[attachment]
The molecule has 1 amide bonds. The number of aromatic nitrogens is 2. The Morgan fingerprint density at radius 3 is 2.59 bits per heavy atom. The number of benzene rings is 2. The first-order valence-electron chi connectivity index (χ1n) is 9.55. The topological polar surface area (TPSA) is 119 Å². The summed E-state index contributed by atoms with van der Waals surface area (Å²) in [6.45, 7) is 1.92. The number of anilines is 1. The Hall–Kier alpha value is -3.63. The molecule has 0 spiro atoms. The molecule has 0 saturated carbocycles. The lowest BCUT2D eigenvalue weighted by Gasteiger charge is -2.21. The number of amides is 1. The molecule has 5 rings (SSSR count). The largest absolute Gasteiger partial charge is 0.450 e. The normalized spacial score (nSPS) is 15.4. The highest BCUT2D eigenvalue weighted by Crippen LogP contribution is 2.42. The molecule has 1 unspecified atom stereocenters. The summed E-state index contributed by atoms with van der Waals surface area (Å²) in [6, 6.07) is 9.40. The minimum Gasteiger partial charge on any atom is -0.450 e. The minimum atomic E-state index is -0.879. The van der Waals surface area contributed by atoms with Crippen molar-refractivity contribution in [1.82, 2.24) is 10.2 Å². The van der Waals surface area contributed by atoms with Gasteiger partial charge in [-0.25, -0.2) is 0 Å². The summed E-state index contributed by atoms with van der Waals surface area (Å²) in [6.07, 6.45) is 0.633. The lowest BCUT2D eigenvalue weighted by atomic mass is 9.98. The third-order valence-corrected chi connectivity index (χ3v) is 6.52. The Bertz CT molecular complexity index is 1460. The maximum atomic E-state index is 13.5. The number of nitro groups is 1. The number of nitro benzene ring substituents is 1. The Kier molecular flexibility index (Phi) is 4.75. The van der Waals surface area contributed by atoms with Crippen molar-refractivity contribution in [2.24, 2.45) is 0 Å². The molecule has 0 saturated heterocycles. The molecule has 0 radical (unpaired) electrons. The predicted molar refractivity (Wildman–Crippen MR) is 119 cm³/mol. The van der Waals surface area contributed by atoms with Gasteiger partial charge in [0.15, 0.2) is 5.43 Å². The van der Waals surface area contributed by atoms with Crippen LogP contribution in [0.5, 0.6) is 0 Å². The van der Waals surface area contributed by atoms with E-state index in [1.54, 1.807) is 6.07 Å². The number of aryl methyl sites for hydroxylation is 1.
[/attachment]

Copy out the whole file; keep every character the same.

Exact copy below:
The molecule has 1 amide bonds. The number of aromatic nitrogens is 2. The Morgan fingerprint density at radius 3 is 2.59 bits per heavy atom. The number of benzene rings is 2. The first-order valence-electron chi connectivity index (χ1n) is 9.55. The topological polar surface area (TPSA) is 119 Å². The summed E-state index contributed by atoms with van der Waals surface area (Å²) in [6.45, 7) is 1.92. The number of anilines is 1. The Hall–Kier alpha value is -3.63. The molecule has 0 spiro atoms. The molecule has 0 saturated carbocycles. The lowest BCUT2D eigenvalue weighted by Gasteiger charge is -2.21. The number of amides is 1. The molecule has 5 rings (SSSR count). The largest absolute Gasteiger partial charge is 0.450 e. The normalized spacial score (nSPS) is 15.4. The highest BCUT2D eigenvalue weighted by Crippen LogP contribution is 2.42. The molecule has 1 unspecified atom stereocenters. The summed E-state index contributed by atoms with van der Waals surface area (Å²) in [6, 6.07) is 9.40. The minimum Gasteiger partial charge on any atom is -0.450 e. The minimum atomic E-state index is -0.879. The van der Waals surface area contributed by atoms with Crippen molar-refractivity contribution in [1.82, 2.24) is 10.2 Å². The van der Waals surface area contributed by atoms with Gasteiger partial charge in [-0.25, -0.2) is 0 Å². The summed E-state index contributed by atoms with van der Waals surface area (Å²) in [6.07, 6.45) is 0.633. The lowest BCUT2D eigenvalue weighted by atomic mass is 9.98. The third-order valence-corrected chi connectivity index (χ3v) is 6.52. The Bertz CT molecular complexity index is 1460. The maximum atomic E-state index is 13.5. The number of nitro groups is 1. The number of nitro benzene ring substituents is 1. The Kier molecular flexibility index (Phi) is 4.75. The van der Waals surface area contributed by atoms with Crippen molar-refractivity contribution in [2.24, 2.45) is 0 Å². The molecule has 0 saturated heterocycles. The molecule has 0 radical (unpaired) electrons. The predicted molar refractivity (Wildman–Crippen MR) is 119 cm³/mol. The van der Waals surface area contributed by atoms with Gasteiger partial charge in [0.15, 0.2) is 5.43 Å². The van der Waals surface area contributed by atoms with Crippen LogP contribution in [0.5, 0.6) is 0 Å². The van der Waals surface area contributed by atoms with E-state index in [1.54, 1.807) is 6.07 Å². The number of aryl methyl sites for hydroxylation is 1.